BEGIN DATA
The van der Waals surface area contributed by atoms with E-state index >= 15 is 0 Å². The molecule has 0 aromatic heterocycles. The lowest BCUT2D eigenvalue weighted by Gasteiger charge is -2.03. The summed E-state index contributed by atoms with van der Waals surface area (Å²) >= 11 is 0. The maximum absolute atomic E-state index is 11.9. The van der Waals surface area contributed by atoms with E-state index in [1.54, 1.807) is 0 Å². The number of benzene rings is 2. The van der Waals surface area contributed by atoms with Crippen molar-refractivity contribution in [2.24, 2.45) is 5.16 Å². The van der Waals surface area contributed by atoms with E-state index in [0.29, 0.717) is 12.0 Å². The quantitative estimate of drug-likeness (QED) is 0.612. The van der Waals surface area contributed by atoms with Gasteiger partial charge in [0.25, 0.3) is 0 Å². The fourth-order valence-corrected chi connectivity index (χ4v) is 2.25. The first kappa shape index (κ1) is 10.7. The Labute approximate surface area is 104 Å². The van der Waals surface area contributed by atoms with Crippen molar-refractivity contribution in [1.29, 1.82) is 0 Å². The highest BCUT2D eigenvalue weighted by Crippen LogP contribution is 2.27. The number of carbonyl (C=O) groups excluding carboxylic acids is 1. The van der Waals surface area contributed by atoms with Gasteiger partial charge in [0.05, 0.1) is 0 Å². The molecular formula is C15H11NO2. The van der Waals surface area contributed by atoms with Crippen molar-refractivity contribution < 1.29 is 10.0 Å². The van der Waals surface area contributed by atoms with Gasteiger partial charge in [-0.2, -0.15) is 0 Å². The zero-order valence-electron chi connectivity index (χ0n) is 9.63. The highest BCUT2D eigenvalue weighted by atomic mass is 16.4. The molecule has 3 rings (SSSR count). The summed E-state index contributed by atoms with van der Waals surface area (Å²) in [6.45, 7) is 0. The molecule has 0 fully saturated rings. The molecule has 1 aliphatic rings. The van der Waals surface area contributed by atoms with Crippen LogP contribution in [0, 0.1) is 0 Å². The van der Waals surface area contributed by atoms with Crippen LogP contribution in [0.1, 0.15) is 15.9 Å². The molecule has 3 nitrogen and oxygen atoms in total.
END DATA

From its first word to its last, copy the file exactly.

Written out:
The van der Waals surface area contributed by atoms with E-state index >= 15 is 0 Å². The molecule has 0 aromatic heterocycles. The lowest BCUT2D eigenvalue weighted by Gasteiger charge is -2.03. The summed E-state index contributed by atoms with van der Waals surface area (Å²) >= 11 is 0. The maximum absolute atomic E-state index is 11.9. The van der Waals surface area contributed by atoms with E-state index in [1.54, 1.807) is 0 Å². The number of benzene rings is 2. The van der Waals surface area contributed by atoms with Crippen molar-refractivity contribution in [2.24, 2.45) is 5.16 Å². The van der Waals surface area contributed by atoms with E-state index in [0.29, 0.717) is 12.0 Å². The quantitative estimate of drug-likeness (QED) is 0.612. The van der Waals surface area contributed by atoms with Gasteiger partial charge in [0.25, 0.3) is 0 Å². The fourth-order valence-corrected chi connectivity index (χ4v) is 2.25. The first kappa shape index (κ1) is 10.7. The Labute approximate surface area is 104 Å². The van der Waals surface area contributed by atoms with Crippen molar-refractivity contribution in [1.29, 1.82) is 0 Å². The highest BCUT2D eigenvalue weighted by Crippen LogP contribution is 2.27. The number of carbonyl (C=O) groups excluding carboxylic acids is 1. The van der Waals surface area contributed by atoms with Gasteiger partial charge in [0.05, 0.1) is 0 Å². The molecular formula is C15H11NO2. The van der Waals surface area contributed by atoms with Crippen molar-refractivity contribution < 1.29 is 10.0 Å². The van der Waals surface area contributed by atoms with Gasteiger partial charge in [-0.2, -0.15) is 0 Å². The zero-order valence-electron chi connectivity index (χ0n) is 9.63. The highest BCUT2D eigenvalue weighted by atomic mass is 16.4. The molecule has 3 rings (SSSR count). The summed E-state index contributed by atoms with van der Waals surface area (Å²) in [6.45, 7) is 0. The molecule has 0 fully saturated rings. The molecule has 1 aliphatic rings. The van der Waals surface area contributed by atoms with Crippen LogP contribution in [0, 0.1) is 0 Å². The van der Waals surface area contributed by atoms with Crippen LogP contribution in [0.1, 0.15) is 15.9 Å². The molecule has 3 nitrogen and oxygen atoms in total.